Dr. Johnson had strong determination to succeed, great faith, a captivating personality and generous love for people. He took his challenge at First Baptist seriously, leading it to greater prominence. Early in his tenure, he recommended that the position of pastor be full-time and a parsonage be built.
Upon completion of the parsonage, the church purchased an organ and started plans for renovation and additions to the church building. Work began in 1955, and was completed by fall of 1957, the same year that the General Baptist State Convention met at First Baptist for the second time.
Under Dr. Johnson’s leadership and work ethic the church burned its mortgage in 1961. Later in the 1960s, two used school buses were purchased to take people from their homes to worship services and other church events, since many still did not have their own transportation. In 1972, the church purchased a tract of land on North Main Street and used some of it to build a community swimming pool. Lots were made available for church members to purchase for improved housing. While Dr. Johnson was pastor, many church auxiliary groups came into being: The Deaconess Council, the Laymen League, the A-1 Missionary Department, and a departmentalized Sunday school. New musical groups were formed: The Celestial Choir, the Heralds of Joy, the J.J. Johnson Choir, the Gospel Choir, the Angelic Choir, and the Men’s Choir.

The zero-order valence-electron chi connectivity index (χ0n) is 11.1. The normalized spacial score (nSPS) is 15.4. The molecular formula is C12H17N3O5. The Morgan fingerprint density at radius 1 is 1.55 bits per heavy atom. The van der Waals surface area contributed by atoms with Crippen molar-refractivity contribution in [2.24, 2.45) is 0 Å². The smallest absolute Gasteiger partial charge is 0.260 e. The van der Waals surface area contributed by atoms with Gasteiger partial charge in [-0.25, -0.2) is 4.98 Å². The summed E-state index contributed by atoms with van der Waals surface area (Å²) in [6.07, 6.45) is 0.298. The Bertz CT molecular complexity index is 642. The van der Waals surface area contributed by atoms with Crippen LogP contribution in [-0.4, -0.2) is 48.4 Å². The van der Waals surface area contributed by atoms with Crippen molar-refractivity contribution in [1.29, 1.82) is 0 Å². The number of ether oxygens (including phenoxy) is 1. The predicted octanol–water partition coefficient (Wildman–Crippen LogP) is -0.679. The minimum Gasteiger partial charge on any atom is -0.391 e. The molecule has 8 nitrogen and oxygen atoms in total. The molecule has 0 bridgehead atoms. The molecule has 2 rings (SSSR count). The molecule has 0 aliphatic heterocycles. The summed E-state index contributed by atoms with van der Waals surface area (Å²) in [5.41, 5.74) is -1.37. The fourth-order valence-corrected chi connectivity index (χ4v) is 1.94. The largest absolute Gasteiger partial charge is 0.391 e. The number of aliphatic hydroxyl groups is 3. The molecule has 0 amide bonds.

More than 35 members of the church decided to become ministers, including five women. The church also supported the home and foreign missions of North Carolina General Baptist State Convention, including Shaw University and its Divinity School, and Central Children’s Home.
During all the busy church work, the wider community became part of Johnson’s mission. For many years, Dr. Johnson broadcast a public-service program entitled “Black Perspective” on radio station WFMO in Fairmont. He was further involved in the town’s public life as a member of its Tri-Racial Committee. In 1966 he became the first black man to be elected town commissioner. He was elected mayor and served from 1989 to 1993.
He served as moderator of the Lumber River Baptist Association, chairman of the Robeson County Human Relations and Unity Commission, and president of the Robeson County Black Caucus.
Johnson also served his church at the state level. He was moderator of the St. John Baptist Association and a trustee of the General Baptist Convention and chairman of its executive committee, also serving as president from 1974 to 1978. He was president of the Southern Region of the National Progressive Convention of the United States of America in 1968.
Also at state level in the secular realm, he was a member of North Carolina General Assembly, the second black man to be elected since Reconstruction according to “The Making of an American Indian People” by Karen I. Blu (Cambridge University Press, 1980). He was chairman of the Committee on Human Resources in the House of Representatives. He served from 1971 to 1978 when he was appointed to the North Carolina Parole Commission, on which he served from 1978 to 1985.
He was secretary of the state NAACP, and a member of the State Executive Democratic Committee. He was a servant of higher education as a member of the UNC Board of Governors and a trustee of Robeson Community College. He was also a member of the Alpha Phi Alpha fraternity and a 33rd degree Mason.